Templeton Elementary School sees success with recycling grant
Funds allow for establishment of outdoor environmental education area
–Staff and students at Templeton Elementary School utilized their grant funds from Templeton Community Services District’s 2015 Recycling Grant Program to establish an outdoor environmental education area for students. This learning area provides young minds with a wonderful opportunity to learn about plants, composting, recycling, and watersheds.
Teachers Krissy Lorz, Joe Kirschner and Gilda Zimmerling have been heavily-involved with the project. Lorz and Zimmerling worked hard on weekends and during the summer to prepare the outdoor area for the 2015-16 school year. Zimmerling met with students and worked with them to create decorative mosaics, which were made using repurposed tiles donated from Blue Heron pools and repurposed plates donated from various sources. Kirschner has been active in developing lessons with science standards such as garden mapping, plant observation, and plant identification.
School counselor Kelly Meece gives some students “movement breaks” in the outdoor learning area. The outdoor education area helps children learn about sustainability and become knowledgeable about important environmental subjects from a young age.
Students enjoy the “learn by doing” approach and love digging, using tools, and breaking down compost. After a few classes outdoors, there is almost no need to provide them with directions. Children receive leadership experience by recognizing what needs to be done in the garden, designing posters for sales, packaging seeds, and running mini farmer’s markets. The students take pride and ownership in their outdoor garden, inevitably showing it off to their parents. Some students are part of the Green Team, which is a group of students with special interest in recycling. Students in the Green Team take care of compost, encourage fellow students to recycle, and teach them what can be recycled and how composting works.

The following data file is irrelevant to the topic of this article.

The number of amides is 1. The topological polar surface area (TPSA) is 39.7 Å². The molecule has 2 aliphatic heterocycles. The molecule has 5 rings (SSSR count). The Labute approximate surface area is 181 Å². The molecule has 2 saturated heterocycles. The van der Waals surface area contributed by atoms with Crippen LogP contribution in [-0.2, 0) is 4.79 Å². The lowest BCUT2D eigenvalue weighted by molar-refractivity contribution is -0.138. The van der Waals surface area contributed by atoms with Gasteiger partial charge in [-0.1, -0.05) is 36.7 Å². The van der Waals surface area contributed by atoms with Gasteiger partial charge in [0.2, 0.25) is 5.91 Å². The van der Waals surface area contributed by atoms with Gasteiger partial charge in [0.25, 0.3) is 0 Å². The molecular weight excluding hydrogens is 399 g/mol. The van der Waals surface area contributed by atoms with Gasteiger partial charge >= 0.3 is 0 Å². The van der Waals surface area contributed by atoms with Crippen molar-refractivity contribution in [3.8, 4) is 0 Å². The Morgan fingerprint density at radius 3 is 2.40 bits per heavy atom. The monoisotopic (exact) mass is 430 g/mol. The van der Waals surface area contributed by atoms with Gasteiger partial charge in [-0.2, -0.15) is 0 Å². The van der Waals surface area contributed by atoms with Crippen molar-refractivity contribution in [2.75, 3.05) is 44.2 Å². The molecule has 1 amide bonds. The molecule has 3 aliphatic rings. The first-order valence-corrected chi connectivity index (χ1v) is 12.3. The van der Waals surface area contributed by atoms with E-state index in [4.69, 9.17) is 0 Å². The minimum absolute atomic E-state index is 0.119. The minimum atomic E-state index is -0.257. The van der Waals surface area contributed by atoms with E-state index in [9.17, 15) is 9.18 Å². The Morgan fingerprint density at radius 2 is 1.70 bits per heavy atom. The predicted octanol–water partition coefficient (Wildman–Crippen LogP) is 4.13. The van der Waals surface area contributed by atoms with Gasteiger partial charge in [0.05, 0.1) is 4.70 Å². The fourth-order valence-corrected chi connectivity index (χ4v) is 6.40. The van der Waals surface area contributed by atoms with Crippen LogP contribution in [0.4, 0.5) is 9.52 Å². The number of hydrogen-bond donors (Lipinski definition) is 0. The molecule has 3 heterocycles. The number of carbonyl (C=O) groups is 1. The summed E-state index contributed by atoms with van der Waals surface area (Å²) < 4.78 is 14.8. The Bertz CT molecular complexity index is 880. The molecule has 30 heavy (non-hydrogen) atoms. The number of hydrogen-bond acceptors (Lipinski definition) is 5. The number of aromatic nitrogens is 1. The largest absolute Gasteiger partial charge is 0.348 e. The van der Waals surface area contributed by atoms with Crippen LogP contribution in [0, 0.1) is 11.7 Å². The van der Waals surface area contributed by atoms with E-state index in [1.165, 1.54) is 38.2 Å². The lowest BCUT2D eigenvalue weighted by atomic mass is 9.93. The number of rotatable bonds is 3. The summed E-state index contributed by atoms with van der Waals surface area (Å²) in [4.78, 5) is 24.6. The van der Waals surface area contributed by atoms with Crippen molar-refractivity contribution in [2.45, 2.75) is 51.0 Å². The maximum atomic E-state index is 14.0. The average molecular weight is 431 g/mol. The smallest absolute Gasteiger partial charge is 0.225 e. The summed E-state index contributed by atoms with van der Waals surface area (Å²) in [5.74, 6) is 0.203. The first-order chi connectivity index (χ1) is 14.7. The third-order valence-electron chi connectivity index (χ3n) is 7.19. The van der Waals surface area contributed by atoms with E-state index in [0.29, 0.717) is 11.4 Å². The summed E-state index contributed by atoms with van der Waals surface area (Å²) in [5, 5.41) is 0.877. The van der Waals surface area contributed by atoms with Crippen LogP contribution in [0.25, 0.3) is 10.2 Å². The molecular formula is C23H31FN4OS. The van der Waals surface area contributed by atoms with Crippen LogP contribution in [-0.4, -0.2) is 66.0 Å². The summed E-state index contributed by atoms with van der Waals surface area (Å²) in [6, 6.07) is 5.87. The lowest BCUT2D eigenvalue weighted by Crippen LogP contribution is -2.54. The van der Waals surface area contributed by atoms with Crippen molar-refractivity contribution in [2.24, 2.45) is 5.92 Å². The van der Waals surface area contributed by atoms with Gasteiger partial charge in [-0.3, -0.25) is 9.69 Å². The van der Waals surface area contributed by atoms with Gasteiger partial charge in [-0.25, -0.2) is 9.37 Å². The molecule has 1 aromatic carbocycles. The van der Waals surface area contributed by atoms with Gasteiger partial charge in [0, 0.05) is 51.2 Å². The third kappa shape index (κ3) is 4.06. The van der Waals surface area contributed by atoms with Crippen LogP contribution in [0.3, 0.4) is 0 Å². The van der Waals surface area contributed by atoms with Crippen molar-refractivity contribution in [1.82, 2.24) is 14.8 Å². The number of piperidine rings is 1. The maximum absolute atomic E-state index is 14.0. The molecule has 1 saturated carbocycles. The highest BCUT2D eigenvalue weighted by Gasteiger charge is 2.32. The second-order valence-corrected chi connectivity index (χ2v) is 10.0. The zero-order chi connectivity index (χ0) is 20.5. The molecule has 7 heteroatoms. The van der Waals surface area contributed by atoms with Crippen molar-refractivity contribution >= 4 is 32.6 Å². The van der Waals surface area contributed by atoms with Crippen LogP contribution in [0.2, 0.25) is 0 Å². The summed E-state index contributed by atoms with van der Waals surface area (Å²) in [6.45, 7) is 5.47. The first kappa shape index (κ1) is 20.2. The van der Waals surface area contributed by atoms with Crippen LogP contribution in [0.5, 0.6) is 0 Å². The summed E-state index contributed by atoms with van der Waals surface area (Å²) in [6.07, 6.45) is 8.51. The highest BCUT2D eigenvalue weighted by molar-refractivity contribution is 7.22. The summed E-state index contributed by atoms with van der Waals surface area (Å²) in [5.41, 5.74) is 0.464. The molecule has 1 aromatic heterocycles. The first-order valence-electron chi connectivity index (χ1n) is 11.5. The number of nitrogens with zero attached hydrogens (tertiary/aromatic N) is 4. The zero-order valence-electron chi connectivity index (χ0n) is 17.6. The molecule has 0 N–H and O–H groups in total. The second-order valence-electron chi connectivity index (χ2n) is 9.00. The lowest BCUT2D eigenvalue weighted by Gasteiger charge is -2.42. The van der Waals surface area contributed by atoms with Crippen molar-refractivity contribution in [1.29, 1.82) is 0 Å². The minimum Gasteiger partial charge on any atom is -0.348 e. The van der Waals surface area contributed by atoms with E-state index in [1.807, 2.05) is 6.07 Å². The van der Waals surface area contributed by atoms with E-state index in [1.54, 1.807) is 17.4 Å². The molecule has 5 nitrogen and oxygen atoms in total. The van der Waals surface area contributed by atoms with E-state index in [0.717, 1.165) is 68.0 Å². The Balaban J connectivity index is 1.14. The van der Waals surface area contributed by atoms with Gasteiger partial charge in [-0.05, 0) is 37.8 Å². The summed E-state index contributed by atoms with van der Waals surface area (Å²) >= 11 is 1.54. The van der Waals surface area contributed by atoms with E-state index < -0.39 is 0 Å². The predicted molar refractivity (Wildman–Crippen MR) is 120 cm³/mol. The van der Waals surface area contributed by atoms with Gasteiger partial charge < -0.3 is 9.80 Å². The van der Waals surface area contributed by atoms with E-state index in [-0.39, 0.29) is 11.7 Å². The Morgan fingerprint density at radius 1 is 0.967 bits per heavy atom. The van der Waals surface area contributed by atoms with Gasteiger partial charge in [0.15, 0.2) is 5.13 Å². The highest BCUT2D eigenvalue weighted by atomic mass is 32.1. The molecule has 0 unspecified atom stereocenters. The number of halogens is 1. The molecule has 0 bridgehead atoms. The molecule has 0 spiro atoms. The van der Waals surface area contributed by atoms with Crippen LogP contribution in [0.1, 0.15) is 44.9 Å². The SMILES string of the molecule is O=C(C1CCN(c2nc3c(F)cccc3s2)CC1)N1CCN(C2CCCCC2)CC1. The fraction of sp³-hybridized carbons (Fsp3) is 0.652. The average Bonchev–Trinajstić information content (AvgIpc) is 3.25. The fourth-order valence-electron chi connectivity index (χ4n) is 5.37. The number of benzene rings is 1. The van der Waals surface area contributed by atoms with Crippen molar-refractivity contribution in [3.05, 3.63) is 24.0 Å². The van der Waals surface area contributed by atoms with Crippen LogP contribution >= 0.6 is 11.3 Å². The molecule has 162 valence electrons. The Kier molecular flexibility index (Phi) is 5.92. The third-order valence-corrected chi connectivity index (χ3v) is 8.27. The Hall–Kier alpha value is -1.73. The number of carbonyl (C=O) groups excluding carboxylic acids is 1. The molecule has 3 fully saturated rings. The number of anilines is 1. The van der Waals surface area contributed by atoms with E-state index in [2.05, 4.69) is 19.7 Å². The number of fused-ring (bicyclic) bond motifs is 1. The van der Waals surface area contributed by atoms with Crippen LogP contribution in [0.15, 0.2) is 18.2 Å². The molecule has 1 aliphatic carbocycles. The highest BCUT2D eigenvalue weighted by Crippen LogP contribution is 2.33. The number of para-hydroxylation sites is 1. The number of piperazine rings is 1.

The school receives generous seed donations from Nature’s Touch and from parents. There is no limitation to the types of plants students plant in the garden, so they get to learn about a variety of different types of vegetation. The school purchased stock tanks from Atascadero Hay and Feed.
The elementary school has a greenhouse, and even a solar oven that Kirschner has used to make kale chips. A majority of the fruits and vegetables harvested in the garden are given straight to the cafeteria to be used for meals. Foods scraps then go straight into the compost. Talk about sustainable eating!
According to Lorz and Kirschner, the next step for the area is honing the connection between the garden, cafeteria, and compost. They also hope to further improve sustainability, and potentially include technology in the lesson plans.
Lorz, Kirschner and Ms. Zimmerling would like to extend a big “thank you” to all of the community members involved with the program, from donating supplies to volunteering in the garden. Special thanks to the school district’s MOT Department for their continued support helping to install the project, and to the school administration for helping make environmental education a reality.